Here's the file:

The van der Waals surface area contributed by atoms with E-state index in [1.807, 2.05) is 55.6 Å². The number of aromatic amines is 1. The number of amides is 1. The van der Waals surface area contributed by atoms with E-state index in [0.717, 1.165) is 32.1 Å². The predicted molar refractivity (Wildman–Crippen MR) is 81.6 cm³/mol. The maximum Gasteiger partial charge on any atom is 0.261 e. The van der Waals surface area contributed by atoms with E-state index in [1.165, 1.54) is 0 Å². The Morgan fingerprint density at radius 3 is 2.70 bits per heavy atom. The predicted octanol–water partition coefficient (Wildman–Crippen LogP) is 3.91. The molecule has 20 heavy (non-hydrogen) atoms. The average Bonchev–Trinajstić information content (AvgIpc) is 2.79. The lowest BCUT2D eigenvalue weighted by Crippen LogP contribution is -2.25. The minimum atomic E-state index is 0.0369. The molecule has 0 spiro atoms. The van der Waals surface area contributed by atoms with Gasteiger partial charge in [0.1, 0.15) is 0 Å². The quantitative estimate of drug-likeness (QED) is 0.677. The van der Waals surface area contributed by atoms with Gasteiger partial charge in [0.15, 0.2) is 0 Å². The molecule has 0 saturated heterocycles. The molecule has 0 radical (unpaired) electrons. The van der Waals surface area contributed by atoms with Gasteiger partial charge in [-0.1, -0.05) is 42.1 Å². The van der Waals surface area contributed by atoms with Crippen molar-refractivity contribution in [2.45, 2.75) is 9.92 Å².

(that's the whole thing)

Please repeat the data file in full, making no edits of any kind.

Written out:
The van der Waals surface area contributed by atoms with E-state index in [1.807, 2.05) is 55.6 Å². The number of aromatic amines is 1. The number of amides is 1. The van der Waals surface area contributed by atoms with E-state index in [0.717, 1.165) is 32.1 Å². The predicted molar refractivity (Wildman–Crippen MR) is 81.6 cm³/mol. The maximum Gasteiger partial charge on any atom is 0.261 e. The van der Waals surface area contributed by atoms with E-state index in [1.165, 1.54) is 0 Å². The Morgan fingerprint density at radius 3 is 2.70 bits per heavy atom. The predicted octanol–water partition coefficient (Wildman–Crippen LogP) is 3.91. The molecule has 20 heavy (non-hydrogen) atoms. The average Bonchev–Trinajstić information content (AvgIpc) is 2.79. The lowest BCUT2D eigenvalue weighted by Crippen LogP contribution is -2.25. The minimum atomic E-state index is 0.0369. The molecule has 0 spiro atoms. The van der Waals surface area contributed by atoms with Gasteiger partial charge in [0.1, 0.15) is 0 Å². The quantitative estimate of drug-likeness (QED) is 0.677. The van der Waals surface area contributed by atoms with Gasteiger partial charge in [0.15, 0.2) is 0 Å². The molecule has 0 saturated heterocycles. The molecule has 0 radical (unpaired) electrons. The van der Waals surface area contributed by atoms with Gasteiger partial charge in [-0.1, -0.05) is 42.1 Å². The van der Waals surface area contributed by atoms with Crippen molar-refractivity contribution in [2.45, 2.75) is 9.92 Å².